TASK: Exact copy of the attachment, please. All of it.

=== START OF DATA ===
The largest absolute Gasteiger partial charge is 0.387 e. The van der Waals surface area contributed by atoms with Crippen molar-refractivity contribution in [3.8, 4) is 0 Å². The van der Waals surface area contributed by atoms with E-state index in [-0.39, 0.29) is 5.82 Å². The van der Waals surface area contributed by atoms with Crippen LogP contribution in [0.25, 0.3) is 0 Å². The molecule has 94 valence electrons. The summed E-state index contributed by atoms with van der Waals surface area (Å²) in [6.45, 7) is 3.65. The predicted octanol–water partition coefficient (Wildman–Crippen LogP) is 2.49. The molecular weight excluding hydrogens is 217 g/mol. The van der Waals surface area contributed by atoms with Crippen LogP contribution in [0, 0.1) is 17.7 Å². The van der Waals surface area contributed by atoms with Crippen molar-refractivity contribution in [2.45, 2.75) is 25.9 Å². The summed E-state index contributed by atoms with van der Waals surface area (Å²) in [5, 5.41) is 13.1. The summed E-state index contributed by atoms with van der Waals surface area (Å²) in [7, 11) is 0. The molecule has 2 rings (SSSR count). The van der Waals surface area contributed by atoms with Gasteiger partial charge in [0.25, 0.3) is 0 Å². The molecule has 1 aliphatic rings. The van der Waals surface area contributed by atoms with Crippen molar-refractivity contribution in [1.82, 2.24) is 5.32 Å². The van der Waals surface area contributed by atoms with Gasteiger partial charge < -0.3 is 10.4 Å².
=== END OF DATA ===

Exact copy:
The largest absolute Gasteiger partial charge is 0.387 e. The van der Waals surface area contributed by atoms with Crippen molar-refractivity contribution in [3.8, 4) is 0 Å². The van der Waals surface area contributed by atoms with E-state index in [-0.39, 0.29) is 5.82 Å². The van der Waals surface area contributed by atoms with Crippen LogP contribution in [0.25, 0.3) is 0 Å². The molecule has 94 valence electrons. The summed E-state index contributed by atoms with van der Waals surface area (Å²) in [6.45, 7) is 3.65. The predicted octanol–water partition coefficient (Wildman–Crippen LogP) is 2.49. The molecular weight excluding hydrogens is 217 g/mol. The van der Waals surface area contributed by atoms with Crippen LogP contribution in [0, 0.1) is 17.7 Å². The van der Waals surface area contributed by atoms with Crippen molar-refractivity contribution in [2.45, 2.75) is 25.9 Å². The summed E-state index contributed by atoms with van der Waals surface area (Å²) in [5, 5.41) is 13.1. The summed E-state index contributed by atoms with van der Waals surface area (Å²) in [7, 11) is 0. The molecule has 2 rings (SSSR count). The van der Waals surface area contributed by atoms with Gasteiger partial charge in [0.25, 0.3) is 0 Å². The molecule has 1 aliphatic rings. The van der Waals surface area contributed by atoms with Crippen molar-refractivity contribution in [1.82, 2.24) is 5.32 Å². The van der Waals surface area contributed by atoms with Gasteiger partial charge < -0.3 is 10.4 Å².